Rikers Captain Terrence Pendergrass Arrested for Inmate's Death

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On August 18, 2012, Jason Echevarria, a 25-year-old inmate at Rikers Island, swallowed a chunk of detergent powder. Guards had passed out the soap balls so that the inmates could clean their cells, which had been flooded by a sewage back-up. Echevarria soon began shouting for help. He banged on his cell door, told correction officers that he had eaten the soap ball, and demanded medical attention. A guard informed his captain about the situation and the captain told the guard that he should only call him if he needed help pulling a body out of a cell. A pharmacy technician and another guard also told the captain that Echevarria looked like he was in bad shape. The captain did nothing.

Guards found Echevarria dead the next morning.

On Monday, federal prosecutors in Manhattan announced that the Rikers captain, Terrence Pendergrass, has been arrested and charged with violating Echevarria's rights.

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"Amaze": Rikers Juvenile Inmates Get New Art From British Street Artist Ben Eine

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Keegan Hamilton

Rikers Island is a dismal and dangerous place. Spread across 415 acres of repurposed landfill in the the East River between the Bronx and Queens, the island is home to more than 12,000 inmates in 10 separate jail facilities. There were 73 stabbings and slashings committed by inmates in 2013, and the general reputation for brutality, rape, and abuse earned Rikers a ranking among America's 10 worst prisons last year. It's basically the last place on Earth that a street artist like Ben Eine wants to find himself.

Eine was arrested multiple times for vandalism during his days as a graffiti writer, and he has pulled off some impressive stunts (including painting the West Bank barrier in Palestine with Bansky), but his recent daylong stint in Rikers was completely legal and voluntary. In fact, a warden actually invited Eine to paint a wall inside the jail, part of a new program aimed at inspiring young inmates with art. I profiled Eine and his new gallery work last week for Village Voice, and he invited me along to document what promised to be a surreal experience inside New York's notorious lockup.

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Rikers Guard Sodomized Inmate with Flashlight, Says Complaint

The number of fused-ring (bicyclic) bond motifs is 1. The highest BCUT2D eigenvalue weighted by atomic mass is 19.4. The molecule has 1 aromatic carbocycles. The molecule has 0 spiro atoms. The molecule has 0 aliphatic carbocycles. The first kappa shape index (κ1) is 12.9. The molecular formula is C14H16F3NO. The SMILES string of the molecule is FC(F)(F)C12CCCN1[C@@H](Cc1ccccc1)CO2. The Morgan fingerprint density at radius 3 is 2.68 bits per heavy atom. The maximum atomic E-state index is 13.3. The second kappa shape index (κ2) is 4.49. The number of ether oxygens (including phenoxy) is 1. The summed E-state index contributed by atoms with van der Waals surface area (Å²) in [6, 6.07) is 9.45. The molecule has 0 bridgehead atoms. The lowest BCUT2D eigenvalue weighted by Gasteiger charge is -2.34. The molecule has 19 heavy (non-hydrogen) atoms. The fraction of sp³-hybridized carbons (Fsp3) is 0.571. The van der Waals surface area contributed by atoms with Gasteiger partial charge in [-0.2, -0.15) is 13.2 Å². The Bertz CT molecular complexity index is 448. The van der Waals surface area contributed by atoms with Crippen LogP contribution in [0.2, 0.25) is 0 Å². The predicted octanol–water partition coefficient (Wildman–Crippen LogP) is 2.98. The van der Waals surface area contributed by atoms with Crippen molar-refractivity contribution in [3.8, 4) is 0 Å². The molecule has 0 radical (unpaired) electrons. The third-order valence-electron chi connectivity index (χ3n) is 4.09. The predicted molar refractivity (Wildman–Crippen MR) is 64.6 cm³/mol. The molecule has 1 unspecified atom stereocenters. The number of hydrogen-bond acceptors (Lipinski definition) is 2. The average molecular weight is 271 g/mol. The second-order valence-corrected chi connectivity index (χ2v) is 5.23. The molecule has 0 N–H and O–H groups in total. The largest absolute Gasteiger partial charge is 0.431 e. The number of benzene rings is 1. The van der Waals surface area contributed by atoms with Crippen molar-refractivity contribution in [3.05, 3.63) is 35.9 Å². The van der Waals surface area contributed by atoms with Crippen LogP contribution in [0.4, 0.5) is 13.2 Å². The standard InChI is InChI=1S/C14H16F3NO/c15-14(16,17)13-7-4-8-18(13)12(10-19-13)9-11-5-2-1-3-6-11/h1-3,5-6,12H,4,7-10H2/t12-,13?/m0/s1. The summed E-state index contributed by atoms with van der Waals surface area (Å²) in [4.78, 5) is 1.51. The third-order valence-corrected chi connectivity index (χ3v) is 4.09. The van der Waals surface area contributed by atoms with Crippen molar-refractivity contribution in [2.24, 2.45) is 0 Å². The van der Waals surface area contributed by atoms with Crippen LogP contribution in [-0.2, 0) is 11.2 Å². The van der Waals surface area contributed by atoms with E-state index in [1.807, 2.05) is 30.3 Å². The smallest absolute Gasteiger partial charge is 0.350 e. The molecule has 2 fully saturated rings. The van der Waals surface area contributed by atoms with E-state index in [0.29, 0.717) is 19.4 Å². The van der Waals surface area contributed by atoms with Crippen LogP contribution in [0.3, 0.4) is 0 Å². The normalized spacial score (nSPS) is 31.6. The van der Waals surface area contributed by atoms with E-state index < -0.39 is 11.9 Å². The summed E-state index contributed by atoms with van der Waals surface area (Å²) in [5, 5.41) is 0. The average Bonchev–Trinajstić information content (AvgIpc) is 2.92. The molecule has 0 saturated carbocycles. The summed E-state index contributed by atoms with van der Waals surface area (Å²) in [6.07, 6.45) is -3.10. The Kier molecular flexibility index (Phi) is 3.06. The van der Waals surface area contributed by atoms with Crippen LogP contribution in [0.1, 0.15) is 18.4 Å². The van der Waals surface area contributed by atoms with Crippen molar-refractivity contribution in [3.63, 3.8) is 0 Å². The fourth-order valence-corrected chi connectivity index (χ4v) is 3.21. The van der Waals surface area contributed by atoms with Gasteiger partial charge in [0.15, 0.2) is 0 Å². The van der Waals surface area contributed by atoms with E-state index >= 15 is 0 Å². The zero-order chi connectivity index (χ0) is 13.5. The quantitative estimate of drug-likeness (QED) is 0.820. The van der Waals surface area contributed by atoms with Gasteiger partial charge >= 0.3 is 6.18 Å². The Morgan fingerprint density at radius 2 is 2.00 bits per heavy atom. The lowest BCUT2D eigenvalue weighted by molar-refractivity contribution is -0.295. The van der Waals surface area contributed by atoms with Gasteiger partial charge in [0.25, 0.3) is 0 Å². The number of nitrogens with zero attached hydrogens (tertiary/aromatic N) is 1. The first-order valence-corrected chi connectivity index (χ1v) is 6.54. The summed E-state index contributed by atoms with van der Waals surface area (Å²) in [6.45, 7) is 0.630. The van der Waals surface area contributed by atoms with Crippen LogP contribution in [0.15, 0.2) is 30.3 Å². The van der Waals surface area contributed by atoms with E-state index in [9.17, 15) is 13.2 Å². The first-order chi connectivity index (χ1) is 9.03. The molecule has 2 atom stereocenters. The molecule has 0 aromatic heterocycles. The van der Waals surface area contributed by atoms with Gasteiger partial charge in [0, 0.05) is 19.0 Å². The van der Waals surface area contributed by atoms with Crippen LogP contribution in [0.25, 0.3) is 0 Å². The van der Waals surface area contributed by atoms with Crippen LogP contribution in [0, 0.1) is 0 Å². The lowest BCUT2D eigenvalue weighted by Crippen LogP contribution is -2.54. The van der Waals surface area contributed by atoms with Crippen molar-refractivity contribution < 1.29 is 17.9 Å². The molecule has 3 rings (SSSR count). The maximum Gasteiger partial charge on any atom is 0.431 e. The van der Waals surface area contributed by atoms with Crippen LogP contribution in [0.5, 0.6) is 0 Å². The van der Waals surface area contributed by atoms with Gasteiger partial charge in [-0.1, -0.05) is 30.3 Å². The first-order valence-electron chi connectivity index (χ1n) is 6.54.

Categories: Rikers Island

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More shadiness at Rikers.
On November 24, 2012, Rikers Island correction officers pulled inmate Anthony Wallace, 26, out of a medication line for a search. The process began standard enough: strip down, bend over, spread cheeks.

But then, according to a complaint filed Wednesday in Bronx Supreme Court, the search took a heinous turn: correction officer Gregory Lewis allegedly removed a flashlight from his belt and "forcefully shoved the flashlight" into Wallace's anus.

When Wallace "stood up straight and asked" Lewis why he did did that, the complaint claims, Lewis replied, "Shut the fuck bitch and put your clothes back on."

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Rikers Fight Club: Correction Staff Let Melee Go for Over an Hour Without Stopping It; Four Inmates Badly Slashed

A dispute last week over a grilled cheese sandwich of all things led to a massive fight between two gangs in a city jail that was allowed by correction staff to continue for well over an hour without intervention, the Voice has learned.

See more: Our Cover Story, "Rikers Fight Club"

One inmate--27-year-old drug suspect Roberto Rivera--had a broken broom handle jammed into his eye socket, and two other inmates were slashed in the incident, which took place in the George R. Vierno Center on Monday, August 5, at about 9:20 p.m., correction sources tell the Voice. A fourth inmate was punctured with a shank, possibly a repurposed kitchen knife.

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Westchester County D.A. Janet DiFiore and Civil Rights Groups Press Albany on Ending Practice of Treating Teens Offenders as Adults

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It's a little-known fact that New York is one of only two states that treat 16- and 17-year-olds as adults in the criminal justice system. That's right, one of only two states.

Periodically, there have been efforts to change that law to define adult offenders as those who are 18 and older, but in the past, those efforts have drowned in Albany's dangerous shoals.

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Voice Exposé Leads to Indictment of 10 Jail Staffers, Including a Top Chief, For Brutal Beating of Inmate